This evening I took a trip by the Museum of Technology in Stockholm. Its somewhat recently undergone a redesign since last I was there maybe 7 years ago and I was interested in seeing how its turned out. General judgement is that it is now absolute heaven for families with small children with lots of novel contraptions and controller less video games while there is a little less on offer with respect to showcasing historical mechanism but still a fair trade.
I had gone primarily to get some stimulus and inspiration for mechanical configurations and mechanism which are simple enough to turn into elementary physics problems but which aren’t completely disjointed from applications. Like the hand crank wheel turning mechanism on a quaint car-like thing where the crank moves a rack back and forth which is linked to an elongated arm connected to the wheel joint.
The principal novelty however which I would like to point to a little was one I found in a machine that wasn’t even working. It was another crank mechanism where by turning a crank you set in motion a sequence of chains and gears which lifted some balls up to some slides of different curvature illustrating the principles of Brachistochrone problem. Everything about this machine was delightfully improvised which is why the electronics had broken down rendering the thing inoperable but what I want to talk about instead is a curious element in the crank mechanism.
It is admittedly hard to make out in this image but the odd parts were the two rubber elements which are in contact with eachither in the middle.
When the crank is pushed forward nothing of note happens. The whole axis, rubber parts and all, move together, turn the chains and everything works.
It is when you try to push the crank in the reverse direction that something novel happened. Since the machine isn’t supposed to be run in reverse reasonably there are two possible things that might happen, either there is a ratchet somewhere which prevent reverse motion entirely or you put in something similar to a freewheel that the crank becomes disengaged and you move it backwards with zero resistance.
Neither of those things happened here however. Now at first if you pulled it in the reverse there is a full stop, seemingly there is a rachet somewhere down the line, however if you try to turn the crank back harder the right rubber element somewhat dramatically begins to slip and you can turn back the crank almost freely.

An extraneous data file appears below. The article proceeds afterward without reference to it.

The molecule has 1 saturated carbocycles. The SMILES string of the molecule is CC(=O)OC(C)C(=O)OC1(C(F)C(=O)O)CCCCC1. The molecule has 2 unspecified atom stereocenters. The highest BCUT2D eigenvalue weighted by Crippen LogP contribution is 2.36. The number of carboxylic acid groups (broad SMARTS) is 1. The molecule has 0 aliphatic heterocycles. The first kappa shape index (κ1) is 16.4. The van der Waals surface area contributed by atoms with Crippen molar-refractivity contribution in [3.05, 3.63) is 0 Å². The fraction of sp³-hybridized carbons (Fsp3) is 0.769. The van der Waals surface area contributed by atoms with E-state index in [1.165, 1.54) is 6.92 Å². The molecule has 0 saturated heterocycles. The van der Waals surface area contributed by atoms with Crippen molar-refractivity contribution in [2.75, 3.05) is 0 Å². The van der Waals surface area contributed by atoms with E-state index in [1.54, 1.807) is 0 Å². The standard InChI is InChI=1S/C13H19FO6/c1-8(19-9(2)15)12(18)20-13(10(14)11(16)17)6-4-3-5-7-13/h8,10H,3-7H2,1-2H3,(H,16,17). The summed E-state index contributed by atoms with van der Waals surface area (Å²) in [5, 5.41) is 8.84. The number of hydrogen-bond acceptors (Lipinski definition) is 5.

This feels really really weird when this happens but also oddly familiar. A snapping you shouldn’t encounter in a purely mechanical system. The reason for how these rubber elements stuck together when the torque of the crank was low such as in the forward motion and the gentle reversed motion is that they weren’t sticking together by friction at all. There was pair of magnets embedded in the rubber keeping them together.
When the torque on these rubber elements becomes too high the magnets are pulled apart and the crank can move backward freely.
This was just so bafflingly weird this must have been an improvised fix to some problem they realized too late was present in the overall design. My guess is that the problem is that the ratchet preventing backwards motion of the system (not explicitly the crank) is located too far way from the crank somewhere down the line in a way that the reverse torque puts strain on something in the fixture, wood or plastic, which risks breaking if pulled back too hard. This is for children after all and if they can break it they will. The magnets guarantee that the torque on the axis has a manageable maximum at which the magnetic link snaps instead of something else in the machine..